The ongoing joke, that to me never gets old, is I’m turning 29…..again! I’m sure you have a similar line or thought when it comes to your birthday. Some people deal with the passing of the years better than others, and admittedly, I do not. On May 25th I turned 46.
Every year since I turned 40, I weigh and measure my body fat percentage at the health club I work at. Each measurement has been in the single digits for body fat, and weight around 163-165 lbs. Yes, I am very thankful for my dedication to a healthy and active lifestyle. Many people from my graduating high school class have not taken care of themselves, and it shows.
We can’t change time and stop aging. All we can do is take care of each day to the best of our ability for the future. In my mind, and I’m sure in yours, I have similar thoughts and rationales like I’m in my late teens to early twenties. Those are the years that still form a big part of my self-image and likely keep me young at heart. Living back in the same town I graduated high school from for the last 6 years, my close friends are the same as 1990-1993. Surrounding myself with them keeps me in that mental and emotional space of 25 plus years ago.
Exercise and fitness have always played a large role in my life. I played organized sports from first grade through college, including two years on the Southern Miss Men’s Club Soccer Team. Working out was something I’ve done since junior high with push-ups and pull-ups in my room. I do not know how to be sedentary, and that choice shows in how I have aged physically and mentally. What you do now at your age plays a major role in your condition twenty years from now. Studies show that active people in their 40’s have less physical and mental health problems in their 60’s compared to sedentary ones.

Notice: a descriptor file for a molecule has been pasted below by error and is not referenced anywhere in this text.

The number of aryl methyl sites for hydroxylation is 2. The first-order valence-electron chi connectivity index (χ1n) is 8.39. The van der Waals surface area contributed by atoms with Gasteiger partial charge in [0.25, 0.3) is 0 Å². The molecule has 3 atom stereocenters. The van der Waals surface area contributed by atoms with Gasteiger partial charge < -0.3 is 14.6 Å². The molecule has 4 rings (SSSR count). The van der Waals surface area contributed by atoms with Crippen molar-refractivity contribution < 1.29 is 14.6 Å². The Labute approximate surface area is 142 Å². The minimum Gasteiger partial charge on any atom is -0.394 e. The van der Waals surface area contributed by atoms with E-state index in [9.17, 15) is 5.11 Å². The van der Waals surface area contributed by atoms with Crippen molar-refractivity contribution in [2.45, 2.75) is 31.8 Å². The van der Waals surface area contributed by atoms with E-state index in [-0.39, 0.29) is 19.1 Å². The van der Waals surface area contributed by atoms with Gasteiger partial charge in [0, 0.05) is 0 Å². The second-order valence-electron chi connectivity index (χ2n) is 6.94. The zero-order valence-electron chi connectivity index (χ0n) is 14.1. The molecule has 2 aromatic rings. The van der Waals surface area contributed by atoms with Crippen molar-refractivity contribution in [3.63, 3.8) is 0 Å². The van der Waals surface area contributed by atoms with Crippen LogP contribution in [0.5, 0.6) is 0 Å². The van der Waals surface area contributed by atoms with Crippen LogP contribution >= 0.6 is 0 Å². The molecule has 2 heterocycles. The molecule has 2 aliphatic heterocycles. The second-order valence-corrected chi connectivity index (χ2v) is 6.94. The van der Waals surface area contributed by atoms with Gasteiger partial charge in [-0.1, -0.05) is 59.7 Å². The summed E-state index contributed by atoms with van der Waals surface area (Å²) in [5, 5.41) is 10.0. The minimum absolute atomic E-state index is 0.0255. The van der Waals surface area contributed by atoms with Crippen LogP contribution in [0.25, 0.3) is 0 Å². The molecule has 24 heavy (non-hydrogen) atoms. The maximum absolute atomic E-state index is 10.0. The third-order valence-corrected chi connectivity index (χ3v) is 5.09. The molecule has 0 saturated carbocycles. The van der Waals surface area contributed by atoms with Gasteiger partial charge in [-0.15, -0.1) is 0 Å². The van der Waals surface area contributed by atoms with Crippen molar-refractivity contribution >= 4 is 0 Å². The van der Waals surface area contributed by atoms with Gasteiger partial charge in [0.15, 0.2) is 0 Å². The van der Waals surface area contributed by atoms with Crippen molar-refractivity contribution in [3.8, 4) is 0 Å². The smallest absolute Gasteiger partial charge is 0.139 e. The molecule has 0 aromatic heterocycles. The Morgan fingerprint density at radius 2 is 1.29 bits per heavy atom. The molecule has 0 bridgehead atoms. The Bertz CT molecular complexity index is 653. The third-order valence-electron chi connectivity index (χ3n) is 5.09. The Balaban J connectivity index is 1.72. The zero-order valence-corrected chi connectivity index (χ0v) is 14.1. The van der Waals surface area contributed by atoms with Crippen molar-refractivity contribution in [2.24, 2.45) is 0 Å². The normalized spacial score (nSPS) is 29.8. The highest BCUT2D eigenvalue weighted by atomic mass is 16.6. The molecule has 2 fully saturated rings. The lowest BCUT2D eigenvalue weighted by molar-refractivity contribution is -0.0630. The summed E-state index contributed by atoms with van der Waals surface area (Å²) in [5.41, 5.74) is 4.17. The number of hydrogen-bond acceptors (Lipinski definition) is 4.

My grandmother on my mother’s side turned 94 a few days before my birthday. She has moderate dementia and is also physically healthy with no serious issues. My family is constantly amazed she goes for a short walk daily and is adamant about it. From her late 50’s through now, exercise and fitness have been a part of her life. She never did anything extreme or competed in contests. She went to the senior center a few times a week and/or walked a few miles at home. Her diet wasn’t anything special and she ate moderately healthy, drinking whenever she wanted. I made her quit smoking when I was in elementary school and she never looked back. Do I have good genes? A focus on moderation combined with good genes can enable me to live a long life.
Even with science on my side, I am not embracing closing in on 50 in a few years. To me, that is OLD, and I am not old. Peter Pan syndrome is real! I do refuse to “grow up” to an extent with reducing my physical activities and cutting back on the amount of weight I lift in the gym. This month of May I bench pressed 225 lbs and squatted 315 lbs again. Age is not and will not be an excuse for me. I am hitting the golf ball farther than I ever have, yes thanks to some lessons also. Overall, I am not slowing down and do not look to do so any time soon.
Are you exercising regularly and eating in moderation? Do you feel and/or look older than you are? How you age is your choice, not a genetic disability. Being in my mid 40’s was a contributor to why I wrote my book, The Athlete in the Game of Life. You may not feel and look 25 anymore and wonder where the time went. Now is the time for you to take steps for the next 20 years to make sure they are what you want them to be. You are only competing with yourself and can only control what you do. Unfortunately, you cannot truly play defense against Father Time. You can only go on the offensive with healthy habits, and teach those after you to use you as an example of what to do.
Compete, and compete hard in your game of life. It is worth every grueling session now for the enjoyment later. When you need help, I am here for you. My website has great info on my coaching programs, online course, and ordering my book. You can be the best athlete in your game of life, I promise!